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story.lead_photo.caption Mark Shatley works a plastic worm around the base of a cypress tree.

Just when I was ready to give up on Lower White Oak Lake, Mark Shatley shined a light.

In 2018 and 2019, I made unsuccessful forays to Lower White Oak Lake, a renowned big bass hotspot in Nevada and Ouachita counties near Bluff City.

Lower White Oak, the big bass factory, covers 1,645 acres. Upper White Oak covers 1,032 acres. Both sections are loaded with visible cover, and every inch looks as if it could yield an 8-pounder on every cast. Of course, it is never that easy. I caught a few small bass, but respectable size fish eluded me.

I wrote about those trips, and Shatley was conflicted. His nativist side appreciated the bad reviews because he believed they would discourage excessive fishing pressure. Secrets are best kept, after all.

On the other hand, Shatley also felt compelled to defend his beloved lake’s honor. He sent photos of bass weighing up to 10 pounds that he, his wife Melissa and their children caught over the summer. He explained how they did it. He also took a chance and invited me to fish with him on Aug. 1.

I would have crawled to Lexington, err, to Bluff City, to accept that offer.

Shatley, of Camden, is a retired firefighter and avid bass angler who fishes all over south Arkansas. He is a capable “stick” on the Ouachita River, but Lower White Oak Lake is his favorite. He’s fished it since he was a teenager, and he has seen all of its ups and downs.

Right now, Shatley said, White Oak is enjoying a very strong cycle thanks largely to a progressive scale of slot length limits since 2014 that have protected the oldest year class of bass from the taxidermist and frying pan. Currently, anglers may not keep bass between 18-21 inches long. They may keep only one bass larger than 21 inches, and any smaller than 18 inches up to a 10-fish daily limit.

Before fishing, Shatley gave me a welcome surprise. It was two bags of homemade, soft plastic jerkbaits that are identical to an old but defunct favorite, the Culprit Jerk Worm.

“I loved that bait, but they quit making it,” Shatley said. “You can’t find them anywhere, so I started making my own. Try them and see what you think.”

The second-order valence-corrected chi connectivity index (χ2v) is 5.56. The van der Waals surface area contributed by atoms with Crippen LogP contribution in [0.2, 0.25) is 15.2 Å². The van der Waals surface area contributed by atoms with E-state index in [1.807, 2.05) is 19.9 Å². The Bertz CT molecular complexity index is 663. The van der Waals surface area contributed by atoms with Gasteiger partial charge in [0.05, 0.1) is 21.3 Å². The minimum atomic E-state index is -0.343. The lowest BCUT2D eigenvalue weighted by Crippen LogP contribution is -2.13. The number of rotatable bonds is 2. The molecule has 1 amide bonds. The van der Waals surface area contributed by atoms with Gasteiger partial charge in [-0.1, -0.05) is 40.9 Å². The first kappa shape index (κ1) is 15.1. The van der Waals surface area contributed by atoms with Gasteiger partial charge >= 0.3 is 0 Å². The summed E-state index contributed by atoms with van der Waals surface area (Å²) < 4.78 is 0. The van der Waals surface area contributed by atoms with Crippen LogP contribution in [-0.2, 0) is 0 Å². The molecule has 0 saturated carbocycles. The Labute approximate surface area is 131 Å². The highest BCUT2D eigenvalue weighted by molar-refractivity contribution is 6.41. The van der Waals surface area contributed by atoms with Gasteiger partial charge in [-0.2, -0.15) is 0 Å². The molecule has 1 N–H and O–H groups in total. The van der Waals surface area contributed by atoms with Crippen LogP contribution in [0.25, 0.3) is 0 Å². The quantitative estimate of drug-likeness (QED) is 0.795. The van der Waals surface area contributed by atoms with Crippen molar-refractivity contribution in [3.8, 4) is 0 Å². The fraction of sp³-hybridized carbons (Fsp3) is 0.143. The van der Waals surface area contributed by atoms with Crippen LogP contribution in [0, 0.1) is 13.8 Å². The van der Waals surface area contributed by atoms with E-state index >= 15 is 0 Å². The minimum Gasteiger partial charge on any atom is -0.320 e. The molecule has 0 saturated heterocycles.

The colors were pink and pumpkin/red flake, two of my favorites. Shatley said he experimented extensively to formulate a plastic that had the magic combination of durability and suppleness. He said he is pleased with the result.

To catch big bass on a lake loaded with timber, stumps and brush, you think Shatley would use pool cue rods and heavy line with jigs and Texas-rigged worms.

And you would be wrong.

Gallery: White Oak Lake Bass Fishing

Shatley does the opposite. He uses 3/16- to 1/4-ounce ball head jigs, known as the “shaky head,” and Z Man Trick worms. He presents them with 7-foot, medium-action, fast tip rods.

“People might think that’s crazy using such a light rod, but you’ve got to have the sensitivity to use the shaky head,” Shatley said. “If you use a a medium-heavy or stiffer rod, it takes all the action out of the bait.”

The technique is similar to using shaky heads on clear highland reservoirs like Beaver Lake, where they are a tournament staple.

“You’re hopping the worm on the bottom with a steady up-down retrieve,” Shatley said. “The worms actually float a little. With this thing standing up on bottom and hopping along, the bass can’t hardly stand it.”

Of course, you have to cast the jig into cover where bass hide in the still, hot, sunny weather that prevailed in the late afternoon and evening of Aug. 1. To reduce hangups, Shatley conceals the hook point inside the worm, but snags are inevitable, especially if you cast into cover from the wrong angle.

Shatley knows how most of the lakes brushpiles are configured. If you cast to the trunk ends of the brush, your retrieve will go with the outward flow of the branches, and your jig will go through it.

If you retrieve with the inward flow, toward the trunk ends, your jig will snag in the forks. The effort it takes to free the lure will drive fish out of the pile, requiring you to relocate.

Also, you might think you need to fish all the irresistible cover next to the banks.

Again, you would be wrong.

The water next to the banks is only a few inches deep. Shatley said he seldom catches bass there. Curiously, the bass generally concentrate in cover that is in open water. It isn’t necessarily deep water, either. Shatley’s first stop was a high spot that was considerably shallower than the surrounding water. His first cast produced a 19-inch largemouth.

There are a lot of other high spots, some of which Shatley called “sand boils,” that hold fish in the summer when the water temperature is 87.6 degrees, like it was when we fished.

“When it gets real hot like this, I think the lake probably starts to set up a thermocline,” Shatley said. “The fish want to get above that, and there’s a lot of cover on the humps and sand boils.”

While the trip wasn’t a slugfest, it was solid. Shatley caught about 10 largemouths. Half a dozen were in the 18- to 20-inch range. One was 17 inches, and the others were small. I caught four small bass.

The fact that Shatley apologized for the slow action told me that he expects better, and that convinced me to accept a second invitation.


Shaky Head White Oak Bass

Photo by Arkansas Democrat-Gazette/BRYAN HENDRICKS
Mark Shatley caught more than half a dozen bass like this one Aug. 1 at Lower White Oak Lake near Bluff City. For more photos, visit

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